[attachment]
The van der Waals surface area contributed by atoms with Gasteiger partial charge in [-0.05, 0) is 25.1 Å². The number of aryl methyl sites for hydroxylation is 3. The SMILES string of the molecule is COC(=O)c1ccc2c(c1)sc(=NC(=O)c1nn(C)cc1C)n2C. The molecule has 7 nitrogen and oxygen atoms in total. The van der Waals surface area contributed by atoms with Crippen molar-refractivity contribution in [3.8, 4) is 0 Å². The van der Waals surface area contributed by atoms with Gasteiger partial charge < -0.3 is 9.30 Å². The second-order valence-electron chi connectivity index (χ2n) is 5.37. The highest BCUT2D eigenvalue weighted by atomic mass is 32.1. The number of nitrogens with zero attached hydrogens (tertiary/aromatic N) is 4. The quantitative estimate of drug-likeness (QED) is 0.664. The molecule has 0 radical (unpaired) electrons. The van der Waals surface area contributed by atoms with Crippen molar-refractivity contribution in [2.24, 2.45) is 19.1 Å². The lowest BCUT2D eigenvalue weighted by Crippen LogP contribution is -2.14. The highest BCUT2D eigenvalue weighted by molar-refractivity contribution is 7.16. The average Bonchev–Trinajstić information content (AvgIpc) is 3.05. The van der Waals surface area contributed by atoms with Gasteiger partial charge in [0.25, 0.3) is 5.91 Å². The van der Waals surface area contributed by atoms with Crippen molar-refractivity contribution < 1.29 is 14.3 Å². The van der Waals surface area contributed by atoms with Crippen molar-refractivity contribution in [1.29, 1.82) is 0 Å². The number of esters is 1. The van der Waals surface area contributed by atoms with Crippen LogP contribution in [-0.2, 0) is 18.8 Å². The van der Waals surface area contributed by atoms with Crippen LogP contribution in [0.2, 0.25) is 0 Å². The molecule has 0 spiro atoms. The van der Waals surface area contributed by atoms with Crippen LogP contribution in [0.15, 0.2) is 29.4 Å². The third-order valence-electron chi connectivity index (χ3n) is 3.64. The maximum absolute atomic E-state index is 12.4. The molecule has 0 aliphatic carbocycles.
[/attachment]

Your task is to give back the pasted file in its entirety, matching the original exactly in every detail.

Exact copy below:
The van der Waals surface area contributed by atoms with Gasteiger partial charge in [-0.05, 0) is 25.1 Å². The number of aryl methyl sites for hydroxylation is 3. The SMILES string of the molecule is COC(=O)c1ccc2c(c1)sc(=NC(=O)c1nn(C)cc1C)n2C. The molecule has 7 nitrogen and oxygen atoms in total. The van der Waals surface area contributed by atoms with Crippen molar-refractivity contribution in [3.8, 4) is 0 Å². The van der Waals surface area contributed by atoms with Gasteiger partial charge < -0.3 is 9.30 Å². The second-order valence-electron chi connectivity index (χ2n) is 5.37. The highest BCUT2D eigenvalue weighted by atomic mass is 32.1. The number of nitrogens with zero attached hydrogens (tertiary/aromatic N) is 4. The quantitative estimate of drug-likeness (QED) is 0.664. The molecule has 0 radical (unpaired) electrons. The van der Waals surface area contributed by atoms with Crippen molar-refractivity contribution in [2.24, 2.45) is 19.1 Å². The lowest BCUT2D eigenvalue weighted by Crippen LogP contribution is -2.14. The highest BCUT2D eigenvalue weighted by molar-refractivity contribution is 7.16. The average Bonchev–Trinajstić information content (AvgIpc) is 3.05. The van der Waals surface area contributed by atoms with Gasteiger partial charge in [0.25, 0.3) is 5.91 Å². The van der Waals surface area contributed by atoms with Crippen molar-refractivity contribution < 1.29 is 14.3 Å². The van der Waals surface area contributed by atoms with Crippen molar-refractivity contribution in [1.29, 1.82) is 0 Å². The number of esters is 1. The van der Waals surface area contributed by atoms with Crippen LogP contribution in [-0.2, 0) is 18.8 Å². The van der Waals surface area contributed by atoms with Crippen LogP contribution in [0.2, 0.25) is 0 Å². The molecule has 0 spiro atoms. The van der Waals surface area contributed by atoms with Crippen LogP contribution in [0.15, 0.2) is 29.4 Å². The third-order valence-electron chi connectivity index (χ3n) is 3.64. The maximum absolute atomic E-state index is 12.4. The molecule has 0 aliphatic carbocycles.